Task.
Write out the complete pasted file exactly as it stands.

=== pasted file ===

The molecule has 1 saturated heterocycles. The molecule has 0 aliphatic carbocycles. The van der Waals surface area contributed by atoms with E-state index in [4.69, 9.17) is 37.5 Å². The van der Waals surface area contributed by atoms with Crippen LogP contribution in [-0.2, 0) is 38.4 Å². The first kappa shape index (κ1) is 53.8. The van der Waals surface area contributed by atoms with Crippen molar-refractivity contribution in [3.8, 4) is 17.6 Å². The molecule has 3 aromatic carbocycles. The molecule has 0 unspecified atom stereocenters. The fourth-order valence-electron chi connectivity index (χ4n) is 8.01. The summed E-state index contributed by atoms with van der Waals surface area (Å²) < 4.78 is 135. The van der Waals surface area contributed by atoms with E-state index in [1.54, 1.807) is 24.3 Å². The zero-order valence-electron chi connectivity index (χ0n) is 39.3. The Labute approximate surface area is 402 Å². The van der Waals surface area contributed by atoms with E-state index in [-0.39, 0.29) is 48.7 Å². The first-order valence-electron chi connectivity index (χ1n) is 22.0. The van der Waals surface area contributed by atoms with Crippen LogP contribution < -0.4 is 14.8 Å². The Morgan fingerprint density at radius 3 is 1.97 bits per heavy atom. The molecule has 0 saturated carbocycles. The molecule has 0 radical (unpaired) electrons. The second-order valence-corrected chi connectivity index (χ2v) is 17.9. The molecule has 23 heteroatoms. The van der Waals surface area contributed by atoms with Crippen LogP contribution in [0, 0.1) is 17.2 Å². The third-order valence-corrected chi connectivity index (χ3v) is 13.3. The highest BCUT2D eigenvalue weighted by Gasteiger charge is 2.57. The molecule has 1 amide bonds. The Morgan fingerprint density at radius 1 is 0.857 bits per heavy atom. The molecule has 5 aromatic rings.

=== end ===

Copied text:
The molecule has 1 saturated heterocycles. The molecule has 0 aliphatic carbocycles. The van der Waals surface area contributed by atoms with E-state index in [4.69, 9.17) is 37.5 Å². The van der Waals surface area contributed by atoms with Crippen LogP contribution in [-0.2, 0) is 38.4 Å². The first kappa shape index (κ1) is 53.8. The van der Waals surface area contributed by atoms with Crippen molar-refractivity contribution in [3.8, 4) is 17.6 Å². The molecule has 3 aromatic carbocycles. The molecule has 0 unspecified atom stereocenters. The fourth-order valence-electron chi connectivity index (χ4n) is 8.01. The summed E-state index contributed by atoms with van der Waals surface area (Å²) < 4.78 is 135. The van der Waals surface area contributed by atoms with E-state index in [1.54, 1.807) is 24.3 Å². The zero-order valence-electron chi connectivity index (χ0n) is 39.3. The Labute approximate surface area is 402 Å². The van der Waals surface area contributed by atoms with E-state index in [-0.39, 0.29) is 48.7 Å². The first-order valence-electron chi connectivity index (χ1n) is 22.0. The van der Waals surface area contributed by atoms with Crippen LogP contribution < -0.4 is 14.8 Å². The Morgan fingerprint density at radius 3 is 1.97 bits per heavy atom. The molecule has 0 saturated carbocycles. The molecule has 0 radical (unpaired) electrons. The second-order valence-corrected chi connectivity index (χ2v) is 17.9. The molecule has 23 heteroatoms. The van der Waals surface area contributed by atoms with Crippen LogP contribution in [0, 0.1) is 17.2 Å². The third-order valence-corrected chi connectivity index (χ3v) is 13.3. The highest BCUT2D eigenvalue weighted by Gasteiger charge is 2.57. The molecule has 1 amide bonds. The Morgan fingerprint density at radius 1 is 0.857 bits per heavy atom. The molecule has 5 aromatic rings.